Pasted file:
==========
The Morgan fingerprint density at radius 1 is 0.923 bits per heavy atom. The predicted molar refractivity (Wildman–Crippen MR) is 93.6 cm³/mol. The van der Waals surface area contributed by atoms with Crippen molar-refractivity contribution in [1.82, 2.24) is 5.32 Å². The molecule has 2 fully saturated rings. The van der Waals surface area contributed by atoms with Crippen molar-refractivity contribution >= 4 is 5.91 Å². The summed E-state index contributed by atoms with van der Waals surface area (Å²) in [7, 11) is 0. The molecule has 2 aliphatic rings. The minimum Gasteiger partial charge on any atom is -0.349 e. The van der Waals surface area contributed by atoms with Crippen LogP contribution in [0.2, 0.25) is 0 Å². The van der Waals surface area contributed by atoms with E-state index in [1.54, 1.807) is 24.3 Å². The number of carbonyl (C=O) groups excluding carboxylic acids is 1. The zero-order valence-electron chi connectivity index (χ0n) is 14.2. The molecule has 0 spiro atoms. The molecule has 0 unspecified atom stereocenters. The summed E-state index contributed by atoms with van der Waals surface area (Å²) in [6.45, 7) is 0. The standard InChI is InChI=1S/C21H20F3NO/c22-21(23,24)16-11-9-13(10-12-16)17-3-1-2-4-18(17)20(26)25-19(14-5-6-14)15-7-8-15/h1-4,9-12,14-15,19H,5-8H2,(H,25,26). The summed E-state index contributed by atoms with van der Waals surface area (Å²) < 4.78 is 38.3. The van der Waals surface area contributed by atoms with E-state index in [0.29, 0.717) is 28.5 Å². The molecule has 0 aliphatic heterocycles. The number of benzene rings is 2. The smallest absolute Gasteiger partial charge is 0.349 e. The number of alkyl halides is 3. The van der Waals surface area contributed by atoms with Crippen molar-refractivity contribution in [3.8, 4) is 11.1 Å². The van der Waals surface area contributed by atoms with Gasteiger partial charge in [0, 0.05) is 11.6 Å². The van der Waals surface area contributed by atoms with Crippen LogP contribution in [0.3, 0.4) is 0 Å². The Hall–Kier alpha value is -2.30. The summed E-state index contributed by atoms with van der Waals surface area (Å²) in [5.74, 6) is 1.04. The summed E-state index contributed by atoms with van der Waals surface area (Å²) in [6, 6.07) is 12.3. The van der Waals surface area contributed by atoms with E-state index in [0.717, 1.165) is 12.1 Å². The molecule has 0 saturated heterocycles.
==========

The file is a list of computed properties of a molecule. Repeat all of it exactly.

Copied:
The Morgan fingerprint density at radius 1 is 0.923 bits per heavy atom. The predicted molar refractivity (Wildman–Crippen MR) is 93.6 cm³/mol. The van der Waals surface area contributed by atoms with Crippen molar-refractivity contribution in [1.82, 2.24) is 5.32 Å². The molecule has 2 fully saturated rings. The van der Waals surface area contributed by atoms with Crippen molar-refractivity contribution >= 4 is 5.91 Å². The summed E-state index contributed by atoms with van der Waals surface area (Å²) in [7, 11) is 0. The molecule has 2 aliphatic rings. The minimum Gasteiger partial charge on any atom is -0.349 e. The van der Waals surface area contributed by atoms with Crippen LogP contribution in [0.2, 0.25) is 0 Å². The van der Waals surface area contributed by atoms with E-state index in [1.54, 1.807) is 24.3 Å². The number of carbonyl (C=O) groups excluding carboxylic acids is 1. The zero-order valence-electron chi connectivity index (χ0n) is 14.2. The molecule has 0 spiro atoms. The molecule has 0 unspecified atom stereocenters. The summed E-state index contributed by atoms with van der Waals surface area (Å²) in [6.45, 7) is 0. The standard InChI is InChI=1S/C21H20F3NO/c22-21(23,24)16-11-9-13(10-12-16)17-3-1-2-4-18(17)20(26)25-19(14-5-6-14)15-7-8-15/h1-4,9-12,14-15,19H,5-8H2,(H,25,26). The summed E-state index contributed by atoms with van der Waals surface area (Å²) < 4.78 is 38.3. The van der Waals surface area contributed by atoms with E-state index in [0.29, 0.717) is 28.5 Å². The molecule has 0 aliphatic heterocycles. The number of benzene rings is 2. The smallest absolute Gasteiger partial charge is 0.349 e. The number of alkyl halides is 3. The van der Waals surface area contributed by atoms with Crippen molar-refractivity contribution in [3.8, 4) is 11.1 Å². The van der Waals surface area contributed by atoms with Gasteiger partial charge in [0, 0.05) is 11.6 Å². The van der Waals surface area contributed by atoms with Crippen LogP contribution in [0.3, 0.4) is 0 Å². The Hall–Kier alpha value is -2.30. The summed E-state index contributed by atoms with van der Waals surface area (Å²) in [5.74, 6) is 1.04. The summed E-state index contributed by atoms with van der Waals surface area (Å²) in [6, 6.07) is 12.3. The van der Waals surface area contributed by atoms with E-state index in [0.717, 1.165) is 12.1 Å². The molecule has 0 saturated heterocycles.